Professor Gian-Carlo Rota of the Department of Mathematics, internationally recognized as a pioneer in discrete mathematics, has been selected as the recipient of the 1996-97 James R. Killian Jr. Faculty Achievement Award.
The announcement was made at the May 15 faculty meeting by the chair of the Killian Award Committee, Professor George Stephanopoulos, the Arthur D. Little Professor of Chemical Engineering.
The annual award, established in 1971 as a tribute to the late Dr. Killian, MIT's 10th president and former chairman of the Corporation, recognizes extraordinary professional accomplishments and service. The recipient traditionally delivers a lecture in the spring term of the award year.
Reading from the citation prepared by the committee, Professor Stephanopoulos described Professor Rota as a "leading innovator and theorist in the transformation of combinatorics from a disparate collection of facts and techniques unworthy of serious mathematical consideration into an active, systematic and profound branch of modern pure and applied mathematics."
Other members of the selection committee were Professors Alice Amsden of the Department of Urban Studies and Planning, the Ellen Swallow Richards Professor of Political Economy; Kenneth Keniston of the Program in Science, Technology and Society; Jeremy C. Stein of the Sloan School, the J.C. Penny Professor of Management; and Robert Weinberg of the Department of Biology and the Whitehead Institute.
A 1964 paper by Professor Rota, "On the Foundations of Combinatorial Theory," was of "epochal significance," the citation continued. Professor Rota received the American Mathematical Society's Steele Prize in 1988, an award which cited his publication as "the single paper most responsible" for the revolution that incorporated combinatorics into the mainstream of modern mathematics.
"This work," the citation continued, "has attracted many followers and has led to the new field of algebraic combinatorics in which many of the most outstanding contributors are Rota's students, or students of students, or collaborators and colleagues at MIT. Rota's work and influence have led to MIT's becoming the acknowledged primary academic center, the Mecca, of discrete mathematics, with a steady stream of visitors, students and junior faculty who go on to form groups at other leading institutions."
The citation also noted Professor Rota's "profound contributions to invariant theory and universal algebra," work which has "helped to recast and to reinvigorate" this traditional area of 19th-century mathematics.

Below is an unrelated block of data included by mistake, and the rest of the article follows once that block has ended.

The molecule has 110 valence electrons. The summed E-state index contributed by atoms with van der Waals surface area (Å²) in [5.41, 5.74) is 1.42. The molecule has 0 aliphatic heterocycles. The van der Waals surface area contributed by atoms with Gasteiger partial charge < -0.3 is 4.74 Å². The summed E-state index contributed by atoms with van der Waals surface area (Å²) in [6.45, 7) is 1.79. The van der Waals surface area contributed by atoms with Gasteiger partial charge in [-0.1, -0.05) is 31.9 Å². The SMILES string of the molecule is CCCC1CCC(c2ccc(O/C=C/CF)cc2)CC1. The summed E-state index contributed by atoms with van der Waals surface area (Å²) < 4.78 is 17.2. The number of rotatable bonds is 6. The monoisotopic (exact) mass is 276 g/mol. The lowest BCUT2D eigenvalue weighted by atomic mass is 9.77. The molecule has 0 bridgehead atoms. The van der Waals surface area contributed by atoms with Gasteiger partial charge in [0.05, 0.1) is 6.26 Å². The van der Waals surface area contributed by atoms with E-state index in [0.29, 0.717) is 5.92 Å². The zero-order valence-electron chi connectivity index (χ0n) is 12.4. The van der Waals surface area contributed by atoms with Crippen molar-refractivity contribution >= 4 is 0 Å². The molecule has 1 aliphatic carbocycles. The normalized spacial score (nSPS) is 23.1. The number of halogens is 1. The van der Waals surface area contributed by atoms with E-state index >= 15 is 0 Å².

"As if the invention and reinvention of major areas of mathematics were not enough," the citation went on, "Rota is without peer in his commitment to mathematical scholarship, history and exposition. As close to a modern renaissance man as one can be, Rota's contributions to scholarship defy adequate summary." He is, the citation noted, founder and chief editor or associate editor of several journals, author of more than 150 scientific papers and more than 500 book reviews.
"Rota's services to the academic community, in MIT and beyond, have included, for example: presidency of the Massachusetts chapter of Phi Beta Kappa; chair of the mathematics section of AAAS; chair of the MIT Freshman Advisory Council (where, in a conscious act of community service, and as a successor to Paul Gray, he served as MIT's de facto Dean of Freshman); and a continuing enthusiasm for teaching undergraduate subjects in mathematics. Rota has also served for many years as a consultant to the Los Alamos Scientific Laboratory. In 1971, he was made a Senior Fellow of the Laboratory."
He is a member of the National Academy of Sciences, a fellow of the American Academy of Arts and Sciences, a corresponding member of the Academia Argentina de Ciencias, a fellow of the Institute of Mathematical Statistics, the Heidegger Circle, the American Association for the Advancement of Science and the Husserl Circle.
In conclusion, the citation said: "Characterized by his peers as `one of this century's great scholars and teachers,' Rota is a member of that rare breed of scientists who may be referred to as `universalists.' His broad interests, knowledge and versatility are of `Renaissance' proportions. A colleague of Rota has written: `The characteristic qualities of Rota's mathematical work are freshness, simplicity and courage. He has a strong sense of history and is willing to look at any idea, problem or area on its own terms, without regard to current fashion or popularity, and to bring to it his own contemporary sensibility, imagination and judgment, together with his extraordinary energies.' In his more than 30 years of contributions as a researcher and teacher he has left a profound imprint in several areas of mathematics and on several generations of mathematicians. "
Professor Rota was born in 1932 in a small village near Milan, Italy. In the final years of World War II fear of arrest forced his family to become itinerant political refugees within Italy. Eventually, they moved to Ecuador, where Professor Rota completed his secondary education. He holds the BS degree summa cum laude in mathematics from Princeton University (1953) and the PhD from Yale (1956). He joined MIT in 1962 and has remained here since except for two years, 1965-67, when he was on the faculty of Rockefeller University.
A version of this article appeared in MIT Tech Talk on May 22, 1996.